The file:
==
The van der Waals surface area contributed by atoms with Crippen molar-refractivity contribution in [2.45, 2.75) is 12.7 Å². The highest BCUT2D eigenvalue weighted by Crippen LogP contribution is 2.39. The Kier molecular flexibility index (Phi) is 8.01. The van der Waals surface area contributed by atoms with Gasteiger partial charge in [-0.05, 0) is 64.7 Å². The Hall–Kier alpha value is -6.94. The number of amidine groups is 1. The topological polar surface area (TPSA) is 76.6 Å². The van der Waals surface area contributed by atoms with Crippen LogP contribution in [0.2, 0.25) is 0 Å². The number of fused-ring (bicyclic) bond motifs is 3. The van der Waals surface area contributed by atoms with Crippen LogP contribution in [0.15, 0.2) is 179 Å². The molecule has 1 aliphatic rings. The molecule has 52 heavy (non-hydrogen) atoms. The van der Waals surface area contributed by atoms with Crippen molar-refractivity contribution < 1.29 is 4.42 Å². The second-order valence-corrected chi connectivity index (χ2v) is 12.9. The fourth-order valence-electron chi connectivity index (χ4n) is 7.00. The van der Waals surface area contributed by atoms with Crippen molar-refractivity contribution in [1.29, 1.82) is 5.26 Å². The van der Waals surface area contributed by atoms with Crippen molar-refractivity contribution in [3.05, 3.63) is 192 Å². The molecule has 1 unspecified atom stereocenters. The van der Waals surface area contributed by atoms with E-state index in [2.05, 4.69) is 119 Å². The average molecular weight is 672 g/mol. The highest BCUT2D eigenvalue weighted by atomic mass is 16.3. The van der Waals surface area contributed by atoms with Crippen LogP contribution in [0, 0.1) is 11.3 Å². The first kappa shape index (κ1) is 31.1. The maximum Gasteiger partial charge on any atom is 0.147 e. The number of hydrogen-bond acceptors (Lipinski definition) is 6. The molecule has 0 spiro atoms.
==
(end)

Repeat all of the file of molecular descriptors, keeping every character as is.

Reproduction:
The van der Waals surface area contributed by atoms with Crippen molar-refractivity contribution in [2.45, 2.75) is 12.7 Å². The highest BCUT2D eigenvalue weighted by Crippen LogP contribution is 2.39. The Kier molecular flexibility index (Phi) is 8.01. The van der Waals surface area contributed by atoms with Gasteiger partial charge in [-0.05, 0) is 64.7 Å². The Hall–Kier alpha value is -6.94. The number of amidine groups is 1. The topological polar surface area (TPSA) is 76.6 Å². The van der Waals surface area contributed by atoms with Crippen LogP contribution in [0.2, 0.25) is 0 Å². The number of fused-ring (bicyclic) bond motifs is 3. The van der Waals surface area contributed by atoms with Crippen LogP contribution in [0.15, 0.2) is 179 Å². The molecule has 1 aliphatic rings. The molecule has 52 heavy (non-hydrogen) atoms. The van der Waals surface area contributed by atoms with Crippen molar-refractivity contribution < 1.29 is 4.42 Å². The second-order valence-corrected chi connectivity index (χ2v) is 12.9. The fourth-order valence-electron chi connectivity index (χ4n) is 7.00. The van der Waals surface area contributed by atoms with Crippen molar-refractivity contribution in [1.29, 1.82) is 5.26 Å². The van der Waals surface area contributed by atoms with Crippen molar-refractivity contribution in [3.05, 3.63) is 192 Å². The molecule has 1 unspecified atom stereocenters. The van der Waals surface area contributed by atoms with E-state index in [2.05, 4.69) is 119 Å². The average molecular weight is 672 g/mol. The highest BCUT2D eigenvalue weighted by atomic mass is 16.3. The van der Waals surface area contributed by atoms with Crippen LogP contribution in [0, 0.1) is 11.3 Å². The first kappa shape index (κ1) is 31.1. The maximum Gasteiger partial charge on any atom is 0.147 e. The number of hydrogen-bond acceptors (Lipinski definition) is 6. The molecule has 0 spiro atoms.